N ODES
       For insertion at beginning of list
           Head node is predecessor for new node
            newptr->next = predptr->next;
            predptr->next = newptr;
7
              L INKED L ISTS WITH H EAD
                                 N ODES
       For deleting first element from a list with a head
        node
           Head node is the predecessor
            predptr->next = ptr->next;
            delete ptr;
8               C IRCULAR L INKED L ISTS
       Set the link in last node to point to first node




           Each node now has both predecessor and successor
           Insertions, deletions now easier

       Special consideration required
        for insertion to empty list,
        deletion from single item list
9             C IRCULAR L INKED L ISTS

       Traversal algorithm must be adjusted
        if (first != 0) // list not empty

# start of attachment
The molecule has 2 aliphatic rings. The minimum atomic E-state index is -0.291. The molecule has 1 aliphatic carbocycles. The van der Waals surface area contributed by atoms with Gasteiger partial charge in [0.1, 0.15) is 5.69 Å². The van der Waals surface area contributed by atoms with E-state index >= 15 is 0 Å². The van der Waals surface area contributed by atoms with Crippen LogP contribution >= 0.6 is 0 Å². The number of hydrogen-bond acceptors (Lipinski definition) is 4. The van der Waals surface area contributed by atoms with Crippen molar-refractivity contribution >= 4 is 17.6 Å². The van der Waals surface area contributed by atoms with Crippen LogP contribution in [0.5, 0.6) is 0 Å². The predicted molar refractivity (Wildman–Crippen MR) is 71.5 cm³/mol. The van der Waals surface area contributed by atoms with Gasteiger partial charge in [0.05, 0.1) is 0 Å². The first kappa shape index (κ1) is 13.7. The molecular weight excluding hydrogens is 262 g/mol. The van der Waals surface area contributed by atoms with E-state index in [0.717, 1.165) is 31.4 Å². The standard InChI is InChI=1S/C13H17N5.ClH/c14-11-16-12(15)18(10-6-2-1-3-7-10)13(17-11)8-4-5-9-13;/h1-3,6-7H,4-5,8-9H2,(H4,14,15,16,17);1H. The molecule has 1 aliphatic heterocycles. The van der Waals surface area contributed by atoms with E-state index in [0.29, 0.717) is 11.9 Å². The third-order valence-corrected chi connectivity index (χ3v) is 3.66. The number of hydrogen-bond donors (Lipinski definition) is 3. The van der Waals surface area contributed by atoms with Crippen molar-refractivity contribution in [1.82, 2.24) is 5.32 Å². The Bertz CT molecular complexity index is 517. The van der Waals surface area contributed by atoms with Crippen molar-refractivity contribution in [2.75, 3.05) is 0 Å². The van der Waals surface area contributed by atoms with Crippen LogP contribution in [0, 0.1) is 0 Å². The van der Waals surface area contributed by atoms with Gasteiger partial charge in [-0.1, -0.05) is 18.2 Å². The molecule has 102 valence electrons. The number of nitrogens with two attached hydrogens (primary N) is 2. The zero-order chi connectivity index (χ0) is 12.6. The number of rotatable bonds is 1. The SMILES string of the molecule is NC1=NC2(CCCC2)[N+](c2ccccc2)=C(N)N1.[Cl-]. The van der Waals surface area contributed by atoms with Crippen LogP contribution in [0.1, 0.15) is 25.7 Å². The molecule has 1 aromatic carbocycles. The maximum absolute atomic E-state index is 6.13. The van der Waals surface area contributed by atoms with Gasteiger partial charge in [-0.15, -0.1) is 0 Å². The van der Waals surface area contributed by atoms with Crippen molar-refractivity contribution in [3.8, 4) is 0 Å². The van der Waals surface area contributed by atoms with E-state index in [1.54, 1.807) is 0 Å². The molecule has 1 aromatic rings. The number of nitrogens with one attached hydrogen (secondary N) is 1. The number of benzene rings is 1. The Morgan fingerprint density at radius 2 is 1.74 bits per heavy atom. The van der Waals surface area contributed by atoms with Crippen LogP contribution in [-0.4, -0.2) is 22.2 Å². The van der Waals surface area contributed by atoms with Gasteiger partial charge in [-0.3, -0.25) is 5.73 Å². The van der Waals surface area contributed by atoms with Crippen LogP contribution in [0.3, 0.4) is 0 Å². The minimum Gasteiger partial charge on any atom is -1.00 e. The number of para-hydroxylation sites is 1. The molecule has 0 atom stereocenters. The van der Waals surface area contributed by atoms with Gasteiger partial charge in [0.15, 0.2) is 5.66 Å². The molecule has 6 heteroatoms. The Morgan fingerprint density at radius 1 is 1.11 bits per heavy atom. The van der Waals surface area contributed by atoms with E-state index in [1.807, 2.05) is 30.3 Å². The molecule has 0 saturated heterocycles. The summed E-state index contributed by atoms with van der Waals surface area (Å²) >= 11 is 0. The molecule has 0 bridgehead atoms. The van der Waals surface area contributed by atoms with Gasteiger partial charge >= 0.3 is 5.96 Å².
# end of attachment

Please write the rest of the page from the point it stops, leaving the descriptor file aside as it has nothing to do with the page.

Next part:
{    ptr = first;
          do
          {     // process ptr->data
                ptr = ptr->next;   }
            while (ptr != first);
        }
       A do-while loop must be used instead of a while loop
           Why is this required?
10
                 P ROBLEM S OLUTION USING
                                LINKED LIST


     Calculate
     (1+2*x^80) + (20+3*x^90)



     Solution?
11
               L INKED I MPLEMENTATION OF
                      S PARSE P OLYNOMIALS

        Consider a polynomial of degree n
          Can be represented by a list




        For a sparse polynomial this is not efficient
12
                 L INKED I MPLEMENTATION OF
                        S PARSE P OLYNOMIALS